Thursday, January 23, 2014

Guest Blog: Snow Monkeys by Yoko Kobayashi

Catching up on sleep
A little heaven in Jigokudani (literally, the valley of hell) in Nagano Prefecture, where the Japanese macaques known as Snow Monkeys  for their amazing life in the cold northern most habitat. They are daily visitors to the Jigokudani Yaen Koen (Jigokudani Wild Monkey Park) managed by a private railway company and their knowledgeable staff, including the National Geographic's Nature's Best Grand Prize winning photographer.  

These Snow monkeys are the only known group of monkeys that bathe in hot springs: Inside the Park, there is a hot spring bath reserved exclusively for them and we can see families take warmth from it while grooming each other. They sleep in trees in the woods to avoid their predators, each night at a different location, and sleep is always so precious to them. In a safe environment inside the Park, they relax in the hot bath and doze off catching up on their sleep particularly on snowy cold winter nights when the cold disturbs their sleep. 

Nagano was once a location of the Winter Olympics, and is where winter lasts nearly six months from October to April.  The park is open all year round and is located at the foot of Shiga Kogen Heights surrounded by many well-known hot spring resorts like Yudanaka, Shibu and Kanbayashi.  

All photographs were taken by Yoko Kobayashi 

 February: Young monkeys

 playing in the snow.  

At the end of September, babies born in spring are about 4 to 5 months old and mothers care for them 24 hours with utmost care. 

It is cold in December:  This veteran mother is warming herself in the hot spring while her nearly two year old child in winter coat sits on her back avoiding getting wet. 

June, during the rainy season in Japan, 
baby macaques nibble on cedar leaves while playing with her peers.  

In March, temperature starts going up a bit: A baby being groomed by his Mom. 
In June, this newborn baby is barely two months old:  Newborns start exploring their surroundings but always by their mothers' side.  

Saturday, January 18, 2014

Will it never end??

Pictures and entire storyThis is a picture of Carolina Snowball in 1962. She was captured for the Miami Seaquarium in August of that year off the coast of South Carolina, which subsequently became the first state to ban the capture of marine mammals in their waters.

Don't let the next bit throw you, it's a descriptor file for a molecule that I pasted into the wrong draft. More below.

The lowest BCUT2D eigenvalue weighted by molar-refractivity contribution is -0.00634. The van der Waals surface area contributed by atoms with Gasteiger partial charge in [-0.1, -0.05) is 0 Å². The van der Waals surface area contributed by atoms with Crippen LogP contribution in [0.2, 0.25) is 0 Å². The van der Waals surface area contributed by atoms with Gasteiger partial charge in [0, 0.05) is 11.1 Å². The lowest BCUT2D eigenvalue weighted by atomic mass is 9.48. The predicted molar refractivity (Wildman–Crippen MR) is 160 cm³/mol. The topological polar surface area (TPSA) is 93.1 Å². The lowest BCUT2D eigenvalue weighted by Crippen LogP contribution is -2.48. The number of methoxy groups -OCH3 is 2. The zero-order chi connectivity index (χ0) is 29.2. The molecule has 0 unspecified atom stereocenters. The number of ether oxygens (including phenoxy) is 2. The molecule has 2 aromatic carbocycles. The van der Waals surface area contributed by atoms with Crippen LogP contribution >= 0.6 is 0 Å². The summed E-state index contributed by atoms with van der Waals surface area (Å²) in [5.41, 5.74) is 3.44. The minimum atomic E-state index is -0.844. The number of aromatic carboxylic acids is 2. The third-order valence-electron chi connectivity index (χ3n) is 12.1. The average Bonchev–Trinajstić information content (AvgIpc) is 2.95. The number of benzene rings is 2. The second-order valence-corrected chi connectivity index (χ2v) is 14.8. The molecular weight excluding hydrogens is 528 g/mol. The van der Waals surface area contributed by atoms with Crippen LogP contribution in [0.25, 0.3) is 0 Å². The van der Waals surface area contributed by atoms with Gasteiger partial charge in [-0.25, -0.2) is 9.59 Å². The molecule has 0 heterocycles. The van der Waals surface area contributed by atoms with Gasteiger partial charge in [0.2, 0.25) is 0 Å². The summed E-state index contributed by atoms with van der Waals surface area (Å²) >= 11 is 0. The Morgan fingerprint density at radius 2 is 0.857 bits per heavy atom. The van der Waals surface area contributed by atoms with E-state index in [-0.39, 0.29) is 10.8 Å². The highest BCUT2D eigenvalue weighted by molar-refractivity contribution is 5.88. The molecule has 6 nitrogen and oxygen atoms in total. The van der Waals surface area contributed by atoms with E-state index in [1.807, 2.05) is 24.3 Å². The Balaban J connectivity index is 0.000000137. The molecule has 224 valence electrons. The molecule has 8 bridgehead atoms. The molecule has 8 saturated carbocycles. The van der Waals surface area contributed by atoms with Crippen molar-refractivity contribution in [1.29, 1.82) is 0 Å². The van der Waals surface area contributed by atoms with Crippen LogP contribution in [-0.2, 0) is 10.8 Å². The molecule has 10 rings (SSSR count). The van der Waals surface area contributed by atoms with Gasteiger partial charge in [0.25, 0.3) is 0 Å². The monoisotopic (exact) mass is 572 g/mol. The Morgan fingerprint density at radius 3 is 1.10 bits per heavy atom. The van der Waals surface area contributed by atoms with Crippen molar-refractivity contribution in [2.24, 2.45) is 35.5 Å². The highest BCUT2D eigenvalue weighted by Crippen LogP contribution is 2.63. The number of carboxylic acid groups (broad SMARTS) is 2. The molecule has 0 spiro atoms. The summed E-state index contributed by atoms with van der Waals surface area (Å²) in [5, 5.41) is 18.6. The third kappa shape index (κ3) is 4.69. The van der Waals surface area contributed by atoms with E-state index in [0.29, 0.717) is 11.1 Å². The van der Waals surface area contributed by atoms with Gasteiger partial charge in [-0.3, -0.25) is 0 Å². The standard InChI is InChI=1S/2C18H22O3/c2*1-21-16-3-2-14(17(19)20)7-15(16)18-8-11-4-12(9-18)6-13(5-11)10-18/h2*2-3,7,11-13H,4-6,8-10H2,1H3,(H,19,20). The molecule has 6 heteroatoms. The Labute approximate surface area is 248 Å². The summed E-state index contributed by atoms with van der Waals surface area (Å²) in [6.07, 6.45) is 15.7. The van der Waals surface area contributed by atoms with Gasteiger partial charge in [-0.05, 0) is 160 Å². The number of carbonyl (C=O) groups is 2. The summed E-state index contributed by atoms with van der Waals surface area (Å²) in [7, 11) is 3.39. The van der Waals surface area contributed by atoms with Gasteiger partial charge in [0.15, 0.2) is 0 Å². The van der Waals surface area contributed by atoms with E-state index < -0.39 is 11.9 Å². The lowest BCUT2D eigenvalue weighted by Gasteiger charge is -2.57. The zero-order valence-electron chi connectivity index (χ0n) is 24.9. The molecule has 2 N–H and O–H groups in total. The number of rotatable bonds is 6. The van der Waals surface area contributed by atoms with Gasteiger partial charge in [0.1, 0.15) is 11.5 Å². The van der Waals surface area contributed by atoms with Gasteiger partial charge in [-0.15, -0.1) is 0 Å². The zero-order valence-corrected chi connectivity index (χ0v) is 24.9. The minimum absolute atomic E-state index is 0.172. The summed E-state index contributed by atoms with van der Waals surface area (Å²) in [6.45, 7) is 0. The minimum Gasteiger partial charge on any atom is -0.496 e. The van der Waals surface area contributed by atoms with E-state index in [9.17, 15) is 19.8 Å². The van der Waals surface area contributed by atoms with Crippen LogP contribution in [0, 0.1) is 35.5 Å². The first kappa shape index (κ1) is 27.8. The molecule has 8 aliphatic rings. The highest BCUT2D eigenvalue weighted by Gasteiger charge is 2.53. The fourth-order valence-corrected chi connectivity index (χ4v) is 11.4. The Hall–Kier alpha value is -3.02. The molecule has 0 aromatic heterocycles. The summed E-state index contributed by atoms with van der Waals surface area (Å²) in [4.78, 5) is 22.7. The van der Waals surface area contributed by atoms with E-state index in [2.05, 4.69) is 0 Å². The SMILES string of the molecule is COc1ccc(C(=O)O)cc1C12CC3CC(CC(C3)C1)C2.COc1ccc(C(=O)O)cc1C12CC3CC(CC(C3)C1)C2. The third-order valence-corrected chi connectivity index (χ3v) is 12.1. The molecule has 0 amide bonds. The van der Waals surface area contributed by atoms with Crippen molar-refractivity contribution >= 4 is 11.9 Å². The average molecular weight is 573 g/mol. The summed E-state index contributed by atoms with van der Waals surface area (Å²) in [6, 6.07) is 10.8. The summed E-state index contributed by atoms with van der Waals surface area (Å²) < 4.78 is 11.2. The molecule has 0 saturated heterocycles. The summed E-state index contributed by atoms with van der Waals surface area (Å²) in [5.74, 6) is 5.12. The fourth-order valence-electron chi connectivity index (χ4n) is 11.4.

Carolina Snowball was a huge hit at the Seaquarium until she died in 1965, but they still saw an opportunity to make a buck off her, so they stuffed her and hung her body from the ceiling, and put one of those make-a-mold machines beneath her. When I was researching Dolphin Sky in 1985, she was still hanging there. When I went this year (again for research, which is the only reason I would spend a nickel at the marine mammal hell-hole,) Carolina Snowball's body was gone. I looked online and found the entire story of her capture with amazing photos of that event and her short life at the Seaquarium.
Carolina Snowball, the entire story

Flash forward 52 years to Taiji, Japan's annual round-up and slaughter of dolphins. (See the movie The Cove if you've just arrived from some other planet.) They captured this white dolphin calf. Story below. I don't know what else to say.
Albino Dolphin calf

Taiji slaughter

Monday, January 13, 2014

The Good, the Bad, the Ugly

The Good
Here kitty, kitty

The Bad  
 The Life of Black Rhino auctioned

The Ugly
 The Dallas Safari Club
13709 Gamma Rd 
Dallas, TX 75244
Phone: (972) 980-9800 

Friday, January 10, 2014

Still in the land of the Living

It's been a couple of weeks since my last post. The time has been spent trying to finish the novel I'm working on and get is sent off to NY. I'm close. 

A friend sent  this video. I'm always reminded of how much we credit ourselves with superior intelligence and discount the intelligence of "lesser" creatures. Try to imagine a crow's brain a hairless ape. You'll get what I mean after you watch the video.

Incredible Crows
Incredible crows